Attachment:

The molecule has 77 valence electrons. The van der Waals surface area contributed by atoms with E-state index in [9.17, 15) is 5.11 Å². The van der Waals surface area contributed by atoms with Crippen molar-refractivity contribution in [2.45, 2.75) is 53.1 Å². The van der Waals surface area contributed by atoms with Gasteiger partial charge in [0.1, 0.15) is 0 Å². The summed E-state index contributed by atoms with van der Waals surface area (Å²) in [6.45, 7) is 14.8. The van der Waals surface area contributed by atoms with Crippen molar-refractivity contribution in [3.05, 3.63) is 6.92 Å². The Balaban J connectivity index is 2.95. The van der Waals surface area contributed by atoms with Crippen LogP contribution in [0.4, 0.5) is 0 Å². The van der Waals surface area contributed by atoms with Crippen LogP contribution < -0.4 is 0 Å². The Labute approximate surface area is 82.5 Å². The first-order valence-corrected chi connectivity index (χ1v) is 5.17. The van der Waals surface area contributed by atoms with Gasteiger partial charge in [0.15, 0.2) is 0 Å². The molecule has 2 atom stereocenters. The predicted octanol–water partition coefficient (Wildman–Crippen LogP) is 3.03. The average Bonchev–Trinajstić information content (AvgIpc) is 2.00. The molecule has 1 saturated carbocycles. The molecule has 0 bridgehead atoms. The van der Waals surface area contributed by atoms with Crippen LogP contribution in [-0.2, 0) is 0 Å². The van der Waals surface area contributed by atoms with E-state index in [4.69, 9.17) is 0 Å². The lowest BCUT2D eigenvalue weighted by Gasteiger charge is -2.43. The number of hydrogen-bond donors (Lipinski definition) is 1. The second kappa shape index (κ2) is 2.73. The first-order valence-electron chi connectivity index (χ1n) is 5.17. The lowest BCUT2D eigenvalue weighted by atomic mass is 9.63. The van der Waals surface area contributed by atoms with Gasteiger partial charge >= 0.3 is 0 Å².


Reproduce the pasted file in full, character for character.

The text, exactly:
The molecule has 77 valence electrons. The van der Waals surface area contributed by atoms with E-state index in [9.17, 15) is 5.11 Å². The van der Waals surface area contributed by atoms with Crippen molar-refractivity contribution in [2.45, 2.75) is 53.1 Å². The van der Waals surface area contributed by atoms with Gasteiger partial charge in [0.1, 0.15) is 0 Å². The summed E-state index contributed by atoms with van der Waals surface area (Å²) in [6.45, 7) is 14.8. The van der Waals surface area contributed by atoms with Crippen molar-refractivity contribution in [3.05, 3.63) is 6.92 Å². The Balaban J connectivity index is 2.95. The van der Waals surface area contributed by atoms with Crippen LogP contribution in [0.4, 0.5) is 0 Å². The van der Waals surface area contributed by atoms with Crippen LogP contribution < -0.4 is 0 Å². The Labute approximate surface area is 82.5 Å². The first-order valence-corrected chi connectivity index (χ1v) is 5.17. The van der Waals surface area contributed by atoms with Gasteiger partial charge in [0.15, 0.2) is 0 Å². The molecule has 2 atom stereocenters. The predicted octanol–water partition coefficient (Wildman–Crippen LogP) is 3.03. The average Bonchev–Trinajstić information content (AvgIpc) is 2.00. The molecule has 1 saturated carbocycles. The molecule has 0 bridgehead atoms. The van der Waals surface area contributed by atoms with Crippen LogP contribution in [-0.2, 0) is 0 Å². The van der Waals surface area contributed by atoms with E-state index in [4.69, 9.17) is 0 Å². The lowest BCUT2D eigenvalue weighted by Gasteiger charge is -2.43. The number of hydrogen-bond donors (Lipinski definition) is 1. The second kappa shape index (κ2) is 2.73. The first-order valence-electron chi connectivity index (χ1n) is 5.17. The lowest BCUT2D eigenvalue weighted by atomic mass is 9.63. The van der Waals surface area contributed by atoms with Gasteiger partial charge >= 0.3 is 0 Å².